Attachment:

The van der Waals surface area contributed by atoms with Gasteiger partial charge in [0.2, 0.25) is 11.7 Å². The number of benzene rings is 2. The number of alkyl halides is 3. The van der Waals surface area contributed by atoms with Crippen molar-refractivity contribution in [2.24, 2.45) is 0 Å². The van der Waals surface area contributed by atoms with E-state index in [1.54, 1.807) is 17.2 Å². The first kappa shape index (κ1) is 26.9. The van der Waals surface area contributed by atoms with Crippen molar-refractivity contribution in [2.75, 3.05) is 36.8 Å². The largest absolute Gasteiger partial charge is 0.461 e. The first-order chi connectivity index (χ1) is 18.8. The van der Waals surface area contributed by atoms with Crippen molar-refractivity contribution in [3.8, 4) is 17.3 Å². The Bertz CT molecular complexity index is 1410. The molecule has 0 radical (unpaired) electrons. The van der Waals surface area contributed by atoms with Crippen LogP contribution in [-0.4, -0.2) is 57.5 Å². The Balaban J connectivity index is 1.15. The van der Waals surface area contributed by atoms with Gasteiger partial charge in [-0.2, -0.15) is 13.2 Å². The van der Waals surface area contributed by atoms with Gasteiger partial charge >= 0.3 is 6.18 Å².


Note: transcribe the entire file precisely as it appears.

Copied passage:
The van der Waals surface area contributed by atoms with Gasteiger partial charge in [0.2, 0.25) is 11.7 Å². The number of benzene rings is 2. The number of alkyl halides is 3. The van der Waals surface area contributed by atoms with Crippen molar-refractivity contribution in [2.24, 2.45) is 0 Å². The van der Waals surface area contributed by atoms with E-state index in [1.54, 1.807) is 17.2 Å². The first kappa shape index (κ1) is 26.9. The van der Waals surface area contributed by atoms with Crippen molar-refractivity contribution in [2.75, 3.05) is 36.8 Å². The largest absolute Gasteiger partial charge is 0.461 e. The first-order chi connectivity index (χ1) is 18.8. The van der Waals surface area contributed by atoms with Crippen molar-refractivity contribution in [3.8, 4) is 17.3 Å². The Bertz CT molecular complexity index is 1410. The molecule has 0 radical (unpaired) electrons. The van der Waals surface area contributed by atoms with Crippen LogP contribution in [-0.4, -0.2) is 57.5 Å². The Balaban J connectivity index is 1.15. The van der Waals surface area contributed by atoms with Gasteiger partial charge in [-0.2, -0.15) is 13.2 Å². The van der Waals surface area contributed by atoms with Gasteiger partial charge >= 0.3 is 6.18 Å².